Go see for yourself.



Thursday, September 19, 2013

French reflections


After forty years of cycling I can confidently assert there are only two ways of riding a bike: in the company of friends, or solo.

The former is more popular, and rightly so – for riding with companions provides encouragement, support, a touch of good-natured competition – it’s what the old cycling journals used to call ‘fellowship’. For the vast majority of riding, and unless you’re an anti-socialite,  it's the best option.

So with typical perversity, on my holiday this summer I chose the second option: in part from necessity (no one else would contemplate peddling in 30 degree heat), but also because I wanted to ride alone.

A few days after arriving in the Alps I climbed the Col de Joux-Verte, riding from St Jean d’Aulps.  The road reaches 1760 meters - every one of them in shrivelling heat; every one an effort of will.  On the steeper sections I was down to 4 miles an hour – and for the first time I can remember, I didn’t overtake a single rider. I lost count of those who left me in their wake.

It didn’t matter.

Some say the pleasure in riding solo is that it takes the pressure off – there’s no need to set a pace or keep up with the group.  Others like the flexibility – with no fixed schedule, you can stop and deviate at your whim.

There's truth in both these perspectives – but to me the attraction of riding alone is more cerebral than physical.  For in a lifetime of outdoor activities, I have found no better way to access to the introspective pleasure of self-reflection, primed by a landscape that requires physical effort.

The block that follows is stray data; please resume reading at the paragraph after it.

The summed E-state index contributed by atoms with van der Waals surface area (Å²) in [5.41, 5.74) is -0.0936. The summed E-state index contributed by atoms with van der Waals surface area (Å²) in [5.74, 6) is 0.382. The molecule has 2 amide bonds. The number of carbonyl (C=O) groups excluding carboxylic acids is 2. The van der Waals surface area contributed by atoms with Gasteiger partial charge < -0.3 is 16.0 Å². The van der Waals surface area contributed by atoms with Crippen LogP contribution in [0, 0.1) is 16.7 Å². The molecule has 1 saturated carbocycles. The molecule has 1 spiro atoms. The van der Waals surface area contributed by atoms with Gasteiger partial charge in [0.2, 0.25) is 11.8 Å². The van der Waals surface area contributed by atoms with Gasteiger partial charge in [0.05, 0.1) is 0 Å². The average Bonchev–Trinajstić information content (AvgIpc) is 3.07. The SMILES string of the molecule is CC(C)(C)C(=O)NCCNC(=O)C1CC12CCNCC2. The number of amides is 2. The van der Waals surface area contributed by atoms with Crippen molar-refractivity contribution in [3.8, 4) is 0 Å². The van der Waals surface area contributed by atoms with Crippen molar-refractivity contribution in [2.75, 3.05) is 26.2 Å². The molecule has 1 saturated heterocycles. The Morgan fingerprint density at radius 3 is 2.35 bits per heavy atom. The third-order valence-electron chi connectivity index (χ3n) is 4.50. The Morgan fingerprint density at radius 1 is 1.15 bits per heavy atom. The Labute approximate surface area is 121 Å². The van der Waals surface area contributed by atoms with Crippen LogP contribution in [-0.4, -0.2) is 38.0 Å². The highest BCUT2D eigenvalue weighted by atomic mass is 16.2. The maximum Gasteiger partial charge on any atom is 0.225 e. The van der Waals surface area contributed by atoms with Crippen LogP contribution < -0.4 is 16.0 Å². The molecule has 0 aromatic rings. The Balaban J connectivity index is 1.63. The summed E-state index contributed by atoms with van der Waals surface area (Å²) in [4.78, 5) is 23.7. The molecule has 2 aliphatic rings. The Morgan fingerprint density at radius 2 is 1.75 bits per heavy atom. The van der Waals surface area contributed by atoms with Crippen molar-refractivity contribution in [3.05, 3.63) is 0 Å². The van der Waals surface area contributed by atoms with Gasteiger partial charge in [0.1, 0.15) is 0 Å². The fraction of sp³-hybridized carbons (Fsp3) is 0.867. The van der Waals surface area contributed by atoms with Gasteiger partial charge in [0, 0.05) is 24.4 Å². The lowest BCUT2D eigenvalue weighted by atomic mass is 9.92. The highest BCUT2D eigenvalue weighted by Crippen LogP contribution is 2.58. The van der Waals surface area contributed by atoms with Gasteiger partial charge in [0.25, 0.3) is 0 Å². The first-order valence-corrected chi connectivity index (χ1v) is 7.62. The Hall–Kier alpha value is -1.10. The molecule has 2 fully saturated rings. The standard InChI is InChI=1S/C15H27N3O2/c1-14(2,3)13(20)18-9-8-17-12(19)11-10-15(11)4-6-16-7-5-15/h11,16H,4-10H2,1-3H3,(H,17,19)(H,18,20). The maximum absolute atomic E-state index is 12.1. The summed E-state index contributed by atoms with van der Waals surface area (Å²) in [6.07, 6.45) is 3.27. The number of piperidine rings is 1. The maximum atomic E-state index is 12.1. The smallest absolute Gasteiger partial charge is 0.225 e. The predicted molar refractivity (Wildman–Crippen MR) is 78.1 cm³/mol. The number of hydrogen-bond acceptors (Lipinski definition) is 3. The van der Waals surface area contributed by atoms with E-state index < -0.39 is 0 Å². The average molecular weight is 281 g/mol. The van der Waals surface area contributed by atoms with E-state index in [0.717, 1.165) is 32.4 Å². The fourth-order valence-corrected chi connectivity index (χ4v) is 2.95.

To cycle the high cols requires that you are either super-fit (and there’s plenty of testosterone on two wheels to remind you of what’s possible) - or stoic to a level which embraces the difficulty, less as physical challenge, and more as philosophic opportunity.

I tend to the latter approach!

Which is just as well, because the truth is, riding the cols hurts – a lot.  

And yet the odd thing is, I remember those few hours on the bike more than any other on our holiday:  the pull on my calves as the road steepened; the smell of the pines and the cool of their shade; the lake at Montriond and the speedometer hitting 40 mph.  It’s not pain that I remember – it’s delight.  And when it was all over, I remember yearning for more.

Tomorrow I'm off on another challenge - travelling to Paris then peddling back home. It’s the third year I’ve ridden for charity, and this time I’ve again raised money for the National Autism Society.  I’ll not be alone though – I’m riding with twenty colleagues who’ve also supported good causes. In three years we’ve raised over £100,000, so the pain seems worth it.  

I have no doubt it will hurt again – frankly I’m out of shape and practice. But I know I'll get through. And if I drop off the back and find myself alone… well, that’s almost a bonus. I've promised to write the blog of the trip - and who knows, if I spend enough time thinking, I might even write a little more on here, when I get back.

Wish me luck.